There are several disadvantages with known systems and a main one is the time required to install the cable. The cable needs to be properly disposed along a predetermined serpentine arrangement over the sub-floor and properly anchored to prevent displacement and damage thereof when the cementitious product is poured thereover. The cementitious slurries may shrink and crack during its curing cycle and thus tends to disrupt the heating cable which could cause a rupture thereof rendering the system ineffective. Some known systems utilize anchoring metal strips which pinch the heating cable and any shifting of the cable during curing of the slurry can cause a cable rupture at its anchor point with the support members.

There is therefore a need to provide a system which utilizes cable guide strips for retaining and guiding the heating cable along a serpentine path and which is inexpensive, easy to install and secure the cable thereto, flexible, and reliable and which permits the installation to be effected very quickly thereby reducing the labour cost.

SUMMARY OF INVENTION

It is therefore a feature of the present invention to provide a heating cable guide strip which substantially overcomes the above-mentioned disadvantages of the prior art and which provides the above-mentioned need.

Another feature of the present invention is to provide a heating cable guide strip which permits the installation of resistance heating cables along different configurations to adapt to floor areas of varying shapes and which permits the cable to be installed in wire runs of different spacings in a quick and efficient manner.

Another feature of the present invention is to provide a method of installing a resistance heating cable in a serpentine path by the use of wire guide strips which are flexible, easy to install and which provides quick connection thereto by the resistance heating cable.

According to the above features, from a broad aspect, the present invention provides a heating cable guide strip for retaining and guiding a resistance heating cable in a serpentine path on a top surface of a sub-floor onto which is to be applied a cementitious material to embed the cable to form a radiant floor heating system. The heating cable guide strip is molded of plastics material and defines an elongated flat base having a plurality of spaced-apart wire retaining guide members disposed side-by-side aloud a straight longitudinal axis. The retaining guide members have at least a curved section for guiding the heating cable along a curved path about one or more of the guide members. The curved section merges into a top horizontal flexible flange projecting outwardly in close spaced relationship to the flange of opposed disk-shaped hubs and forming a gap to permit positioning and retention of the cable captive between opposed ones of the retaining guide members and guidance of a cable section along the at least a curved section.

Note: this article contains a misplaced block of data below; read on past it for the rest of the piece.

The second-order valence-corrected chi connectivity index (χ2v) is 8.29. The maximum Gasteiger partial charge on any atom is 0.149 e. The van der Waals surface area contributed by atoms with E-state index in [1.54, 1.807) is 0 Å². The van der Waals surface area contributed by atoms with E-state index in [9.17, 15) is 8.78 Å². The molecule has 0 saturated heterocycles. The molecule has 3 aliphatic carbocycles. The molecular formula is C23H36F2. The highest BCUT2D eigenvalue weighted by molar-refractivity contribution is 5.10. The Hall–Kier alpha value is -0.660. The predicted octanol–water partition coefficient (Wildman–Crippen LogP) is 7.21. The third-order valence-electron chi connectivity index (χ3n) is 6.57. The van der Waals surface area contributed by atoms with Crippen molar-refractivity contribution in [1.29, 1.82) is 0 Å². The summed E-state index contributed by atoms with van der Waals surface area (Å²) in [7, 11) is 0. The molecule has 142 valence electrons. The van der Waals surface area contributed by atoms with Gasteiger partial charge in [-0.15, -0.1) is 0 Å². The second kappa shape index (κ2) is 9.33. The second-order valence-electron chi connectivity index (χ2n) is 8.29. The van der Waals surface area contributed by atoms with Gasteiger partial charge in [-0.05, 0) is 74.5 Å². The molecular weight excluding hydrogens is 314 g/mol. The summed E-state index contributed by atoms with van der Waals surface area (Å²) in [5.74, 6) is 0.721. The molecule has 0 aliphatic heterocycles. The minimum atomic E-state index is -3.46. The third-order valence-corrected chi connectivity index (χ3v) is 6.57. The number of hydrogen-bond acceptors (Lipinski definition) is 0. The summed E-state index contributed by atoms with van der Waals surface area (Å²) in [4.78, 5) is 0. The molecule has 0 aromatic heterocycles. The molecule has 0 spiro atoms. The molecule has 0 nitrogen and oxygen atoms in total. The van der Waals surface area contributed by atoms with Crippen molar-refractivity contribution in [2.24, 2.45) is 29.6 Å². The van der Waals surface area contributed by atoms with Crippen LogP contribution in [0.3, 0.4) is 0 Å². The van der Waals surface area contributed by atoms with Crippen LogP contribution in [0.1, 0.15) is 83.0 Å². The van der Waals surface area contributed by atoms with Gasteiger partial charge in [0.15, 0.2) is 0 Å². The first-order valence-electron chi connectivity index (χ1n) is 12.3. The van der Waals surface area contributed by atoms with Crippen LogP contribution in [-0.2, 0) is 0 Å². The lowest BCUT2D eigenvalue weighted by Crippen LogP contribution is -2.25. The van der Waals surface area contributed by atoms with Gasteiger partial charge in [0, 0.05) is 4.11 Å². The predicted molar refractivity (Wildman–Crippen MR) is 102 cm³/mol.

According to a still further broad aspect of the present invention there is provided a method of installing a resistance heating cable in a serpentine path on a top surface of a sub-floor on which is to be poured a cementitious slurry to form a radiant floor heating system. The method comprises the steps of—providing a plurality of heating cable guide strips molded from plastic material and defining an elongated flat base having a plurality of spaced-apart wire retaining guide members disposed side-by-side along a straight longitudinal axis. The retaining guide members have at least a curved side wall section and a top horizontal flexible flange projecting outwardly of the curved side wall section. The flange of opposed guide members form a gap therebetween. The method further comprises securing the heating cable guide strips in parallel, spaced-apart, rows on the top surface of the sub-floor. The cable is disposed in a serpentine path by positioning the cable between opposed selected ones of the guide members and pushing the cable the gap against the flexible flange of opposed guide members to cause said flanges to flex to position the cable under at least a portion of the top horizontal flange thereof. The guide members of the strips are aligned with one another to form substantially parallel cable runs. The method further comprises forming curved cable ends between the parallel cable runs by bending the cable against the curved side wall section of one or more of the guide members. The one or more guide members determine the spacing between the substantially parallel cable runs. The wire guide strips are secured to the top surface of the sub-floor in aligned substantially parallel rows.